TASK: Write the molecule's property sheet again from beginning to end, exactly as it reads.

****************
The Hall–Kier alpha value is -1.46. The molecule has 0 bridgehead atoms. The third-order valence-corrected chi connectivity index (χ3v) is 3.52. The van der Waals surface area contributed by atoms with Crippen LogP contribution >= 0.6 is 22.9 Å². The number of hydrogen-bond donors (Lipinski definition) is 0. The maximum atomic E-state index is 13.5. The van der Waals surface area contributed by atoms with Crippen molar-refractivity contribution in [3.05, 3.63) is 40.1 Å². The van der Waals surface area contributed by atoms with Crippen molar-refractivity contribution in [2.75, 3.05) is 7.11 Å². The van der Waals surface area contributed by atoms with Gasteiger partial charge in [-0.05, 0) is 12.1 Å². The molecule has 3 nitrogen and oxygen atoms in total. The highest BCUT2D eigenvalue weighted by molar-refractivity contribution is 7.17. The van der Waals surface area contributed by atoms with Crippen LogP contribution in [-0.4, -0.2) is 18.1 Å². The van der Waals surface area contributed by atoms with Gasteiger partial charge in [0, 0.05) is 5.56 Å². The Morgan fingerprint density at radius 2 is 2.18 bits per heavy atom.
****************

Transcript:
The Hall–Kier alpha value is -1.46. The molecule has 0 bridgehead atoms. The third-order valence-corrected chi connectivity index (χ3v) is 3.52. The van der Waals surface area contributed by atoms with Crippen LogP contribution >= 0.6 is 22.9 Å². The number of hydrogen-bond donors (Lipinski definition) is 0. The maximum atomic E-state index is 13.5. The van der Waals surface area contributed by atoms with Crippen molar-refractivity contribution in [3.05, 3.63) is 40.1 Å². The van der Waals surface area contributed by atoms with Crippen molar-refractivity contribution in [2.75, 3.05) is 7.11 Å². The van der Waals surface area contributed by atoms with Gasteiger partial charge in [-0.05, 0) is 12.1 Å². The molecule has 3 nitrogen and oxygen atoms in total. The highest BCUT2D eigenvalue weighted by molar-refractivity contribution is 7.17. The van der Waals surface area contributed by atoms with Crippen LogP contribution in [-0.4, -0.2) is 18.1 Å². The van der Waals surface area contributed by atoms with Gasteiger partial charge in [0, 0.05) is 5.56 Å². The Morgan fingerprint density at radius 2 is 2.18 bits per heavy atom.